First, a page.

Although the novel is on first sight in a fairly realist register, this is I hope undermined by the dialogues (they’re often philosophical or political dialogues that, for a traditionalist reader, stop the plot), bits of operatic librettos, musings on urban architecture, a press clipping, an entire speech. And you know, what’s been very revealing to me is hearing from readers who find scenes from work and discussions about politics a non-fiction stall in the movement of the plot. This is where I think some of our reading habits are a bit escapist. I’ve heard feedback, sometimes from sophisticated readers even, who tell me that nothing really happens until Chapter 4, when Martha and Petra have an affair. In fact, Petra gets fired from two different jobs and a big dinner party at Martha’s takes place and is a stage for the “where the hell are we going as a country” conversation. But somehow all this is not plot-y. These things are seen as resisting fiction (work, especially). The melodrama is the plot. How did we come to this habit of reading, is my question.
JW: What role does sex play in this novel? Is that also something you'd like to see more of in contemporary novels in general, or within the female-identified queer community, in particular?
LP: I hoped to make a novel that rings with excitement about ideas, politics, arts, and queer desire in equal measure. Its tone is probably a bit manic. Some sections are hot and bothered about ideas or politics or Toronto streetscape, and others about women’s bodies. I am not saying anything new when I say that sex is incredibly difficult to write. There are many practical reasons you would leave the sex out (a book with some R-rated pages will never be the first choice for the book of the month at your local library). An unfriendly reviewer may quote bits of sex scenes, and out of context they are always cringe-worthy. Etc. But I could not honestly do a fadeout for sex in this story. It would mean leaving important information out. It’s a book full of desire and yearning.
With regard to the queer side of your question, I sometimes have these conversations with some of my queer friends about what is a turn-on in queer porn, and what isn’t. And I find pre-set role-playing not particularly exciting as a sex-writing strategy. So I didn’t do any femme-butch scenarios, or top and bottom. Queer porn has done femme-butch endlessly. I have made the two characters who have sex effectively both switches, if we want to use that very traditional vocabulary. They end up being, as they carve out autonomy in the relationship. This could be my personal blindness, as I’m very close to what Barbara Hammer talks about, the kiki, somebody who’s neither butch nor femme but can be either depending on the person she’s with. So I wanted to look at a situation in which there is more freedom and also unease, where nothing is decided in terms of sexual roles.
JW: Incidental Music is unabashedly set in Toronto. What attracts you to cities? Or is it a Toronto-specific love?
LP: This is my eighth year in Toronto (fourteenth in Canada), and I’m still trying to figure it out, but it’s tolerating me well. I know small-town life and have been trying to escape it since conscious memory. I don’t know what it is about small towns that feeds my knee-jerk Balkan fatalism ... that you can’t really change anything for better so might as well give up before trying.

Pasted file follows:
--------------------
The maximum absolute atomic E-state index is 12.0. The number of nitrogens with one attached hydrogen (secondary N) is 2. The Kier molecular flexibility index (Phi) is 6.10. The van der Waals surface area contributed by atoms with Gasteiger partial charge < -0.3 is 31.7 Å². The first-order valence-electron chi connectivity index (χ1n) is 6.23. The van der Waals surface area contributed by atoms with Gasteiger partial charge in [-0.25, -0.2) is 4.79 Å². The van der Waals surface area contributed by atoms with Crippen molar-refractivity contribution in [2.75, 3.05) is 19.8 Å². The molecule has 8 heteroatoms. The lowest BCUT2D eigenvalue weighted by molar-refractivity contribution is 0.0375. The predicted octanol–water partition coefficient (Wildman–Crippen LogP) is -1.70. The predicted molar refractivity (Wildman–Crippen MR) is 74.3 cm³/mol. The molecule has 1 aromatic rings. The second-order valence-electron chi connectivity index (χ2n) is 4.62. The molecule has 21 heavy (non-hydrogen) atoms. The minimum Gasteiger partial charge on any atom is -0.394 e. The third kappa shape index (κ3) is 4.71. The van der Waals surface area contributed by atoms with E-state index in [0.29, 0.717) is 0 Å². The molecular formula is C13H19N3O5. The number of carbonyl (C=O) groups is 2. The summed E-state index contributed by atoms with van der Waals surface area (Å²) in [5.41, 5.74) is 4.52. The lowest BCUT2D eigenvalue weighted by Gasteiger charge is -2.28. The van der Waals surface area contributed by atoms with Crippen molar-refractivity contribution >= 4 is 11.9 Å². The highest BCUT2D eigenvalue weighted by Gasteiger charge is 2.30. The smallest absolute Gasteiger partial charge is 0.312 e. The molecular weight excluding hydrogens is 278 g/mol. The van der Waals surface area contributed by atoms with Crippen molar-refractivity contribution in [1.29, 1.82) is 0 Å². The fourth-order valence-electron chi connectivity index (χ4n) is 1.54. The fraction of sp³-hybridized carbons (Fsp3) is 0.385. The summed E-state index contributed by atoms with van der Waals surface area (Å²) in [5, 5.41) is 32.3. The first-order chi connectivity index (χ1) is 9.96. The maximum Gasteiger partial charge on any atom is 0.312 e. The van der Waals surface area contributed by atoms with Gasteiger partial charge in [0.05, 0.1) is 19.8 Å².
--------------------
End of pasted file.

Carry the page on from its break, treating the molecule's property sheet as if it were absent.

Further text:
But in big cities there’s room for contingency. Things come out from the left field. There’s room for comedy. I’ve been re-watching a lot of Jaques Tati’s Monsieur Hulot films lately, and I think big cities are the texture of an Hulot film, a symphony, a cacophony of things coming at you from all directions, but they somehow cohere, often funnily, and often in a way that reminds you that you’re not central.
JW: From the publisher's copy: "This book will have your heart by way of your mind." Talk about the worth of art to our civic well-being and, if you can, how this story is best suited to literature.
LP: They’re indivisible, the civic well-being and the arts. Civic structures of the Toronto in my book have elements of fantasy—the Museum of the City of Toronto already exists, so Martha is lobbying for a museum that would focus on the working class and immigrant Toronto. One of Martha’s staff members has his finger on the pulse (sometimes literally) of the dying members of the haute bourgeoisie and negotiates with the families what objects they’re wiling to bequeath to the city. There’s a civic heritage award that Martha receives that is a really big deal. She is also head of a department that combines both urban heritage and affordable housing. The governing structures in the Toronto of my book are de-siloed, nimbler, more focused, more imaginatively run than might presently be the case. The mayor’s name, which gets mentioned in a press clipping, is Sheila Carroll. So you see why I chose fiction to talk about these things.
How to suit to literature the plot about a big urban policy change, that is the question. I gave it a shot. I hope others will too. Governing of a city is not outside the scope of the novel. Nor is the meaning of heritage and the vitality of art. Things need to be imagined before they can be introduced. Maybe we’ll call something into being, maybe not. But let fiction talk about it.
JW: You joke that Virginia Woolf made you gay. With this book, will Lydia Perovic make anyone gay? Or maybe move to Toronto?
LP: I was dead serious about Woolf. Reading about Mrs. Dalloway remembering a stark-naked Sally running through the hallway, or the stream of consciousness of one seriously sexed up Jinny in The Waves can corrupt a girl. But where was I? Right. Let’s get everybody to move over here first, then we’ll see about the conversions. I had a friend in NYC and a friend in Sweden read the book, and they liked the city bits. So maybe the city bits work. What they skimmed, alas—not even the best among us are immune—are the political discussions. Our political hangups might read local and parochial, but the life in Toronto, it seems, not at all.
Spacing Magazine - Summer 2013
Reviewed by Claire Battershill
http://definitelytheopera.wordpress.com/?attachment_id=2237 (Page 1)
http://definitelytheopera.wordpress.com/?attachment_id=2238 (Page 2)
Buried in Print - June 2013